Family Screen Time Blog

The internet is full of information, and we are constantly bombarded with social media posts, news articles, and blog entries that make bold claims with significant implications every day. How can we tell which of these claims to believe, and which are more fiction than fact?

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Early childhood is a key developmental stage. As such, it is important to know and understand factors that promote (or harm) normal, healthy development. Although several studies have shown that higher screen time in children is related to poorer developmental outcomes, there is little evidence demonstrating the direction of that relationship. In other words, it is unclear whether: (a) screen time causes developmental delays, (b) developmental delays cause screen time, (c) some other external factor causes both developmental delays and screen time, or (d) all of the above. A recent study found evidence for a directional relationship between screen time and developmental delays. How did the authors come to this conclusion?

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It’s no secret that children learn by example. As the people they likely spend the most time around, children will pick up many important behaviours and habits from parents. When it comes to behaviours like screen use and physical activity, are you modelling healthy behaviours for your child to follow?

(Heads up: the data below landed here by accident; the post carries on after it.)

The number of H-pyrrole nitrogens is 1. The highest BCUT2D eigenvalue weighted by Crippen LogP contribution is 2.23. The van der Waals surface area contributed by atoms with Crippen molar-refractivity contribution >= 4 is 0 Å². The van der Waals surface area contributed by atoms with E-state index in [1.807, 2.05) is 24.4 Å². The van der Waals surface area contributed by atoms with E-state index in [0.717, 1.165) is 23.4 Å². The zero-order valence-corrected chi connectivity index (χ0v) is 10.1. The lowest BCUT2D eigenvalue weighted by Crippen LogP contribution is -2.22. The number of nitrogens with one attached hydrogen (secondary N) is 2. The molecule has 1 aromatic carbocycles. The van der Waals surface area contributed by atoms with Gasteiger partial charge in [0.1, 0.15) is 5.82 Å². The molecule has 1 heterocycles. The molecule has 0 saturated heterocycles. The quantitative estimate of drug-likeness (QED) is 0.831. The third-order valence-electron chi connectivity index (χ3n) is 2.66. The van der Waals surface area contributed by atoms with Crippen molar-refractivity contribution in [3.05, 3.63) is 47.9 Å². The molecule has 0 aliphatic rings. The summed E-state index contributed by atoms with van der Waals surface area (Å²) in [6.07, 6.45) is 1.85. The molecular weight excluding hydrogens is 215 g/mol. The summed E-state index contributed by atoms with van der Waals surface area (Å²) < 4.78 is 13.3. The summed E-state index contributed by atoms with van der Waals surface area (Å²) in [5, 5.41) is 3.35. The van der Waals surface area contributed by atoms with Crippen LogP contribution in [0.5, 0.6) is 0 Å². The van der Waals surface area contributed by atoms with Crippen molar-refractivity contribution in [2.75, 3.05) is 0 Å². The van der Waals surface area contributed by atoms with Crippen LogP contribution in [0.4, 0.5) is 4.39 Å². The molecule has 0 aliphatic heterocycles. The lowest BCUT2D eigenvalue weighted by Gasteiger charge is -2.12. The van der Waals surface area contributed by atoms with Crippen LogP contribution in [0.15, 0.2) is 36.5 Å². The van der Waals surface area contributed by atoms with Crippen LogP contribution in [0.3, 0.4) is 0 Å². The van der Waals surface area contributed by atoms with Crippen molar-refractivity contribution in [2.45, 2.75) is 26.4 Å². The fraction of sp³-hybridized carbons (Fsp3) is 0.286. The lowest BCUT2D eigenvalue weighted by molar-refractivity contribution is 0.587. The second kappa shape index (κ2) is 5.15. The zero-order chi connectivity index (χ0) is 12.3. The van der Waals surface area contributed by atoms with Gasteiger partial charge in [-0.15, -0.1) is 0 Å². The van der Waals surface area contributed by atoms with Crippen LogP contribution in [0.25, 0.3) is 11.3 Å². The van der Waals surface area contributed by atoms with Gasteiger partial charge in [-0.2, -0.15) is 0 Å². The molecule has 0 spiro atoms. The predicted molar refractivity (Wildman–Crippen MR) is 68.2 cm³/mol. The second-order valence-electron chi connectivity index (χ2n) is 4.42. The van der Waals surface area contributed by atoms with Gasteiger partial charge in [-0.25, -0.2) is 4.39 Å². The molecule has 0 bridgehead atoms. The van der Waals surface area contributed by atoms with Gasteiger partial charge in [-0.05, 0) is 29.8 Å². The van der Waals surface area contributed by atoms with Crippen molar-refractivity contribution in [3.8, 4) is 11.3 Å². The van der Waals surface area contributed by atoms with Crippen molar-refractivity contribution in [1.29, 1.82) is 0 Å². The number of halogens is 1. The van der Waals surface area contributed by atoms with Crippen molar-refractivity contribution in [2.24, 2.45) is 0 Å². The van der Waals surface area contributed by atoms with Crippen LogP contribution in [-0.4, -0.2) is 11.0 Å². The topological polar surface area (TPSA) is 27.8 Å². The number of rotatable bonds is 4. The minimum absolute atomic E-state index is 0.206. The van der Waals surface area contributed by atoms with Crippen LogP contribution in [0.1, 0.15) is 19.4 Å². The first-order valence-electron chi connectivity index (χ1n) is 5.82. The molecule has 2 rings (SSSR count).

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As part of the Canadian Paediatric Society’s recommendations for healthy screen time behaviours in young children (described here), parents are encouraged to think about limiting their child’s use of screens before bedtime, as well as access to screens in the bedroom. Why are these limits a good idea?

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In April 2019, the World Health Organization (WHO) released guidelines on physical activity, sedentary behaviour and sleep for children under 5 years of age, which provide recommendations for daily time spent in each of these areas.

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In the past few months, popular media outlets such as WebMD and CNN have released articles warning parents that “excessive” use of screens (over 1 hour per day) can lead to slower brain development in preschool-aged children. But, are screens really harming children’s brains?

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The Canadian Paediatric Society has provided thoughtful recommendedations for screen time in families with young children. You can read the full article, which includes a discussion of the research that informed these recommendations.

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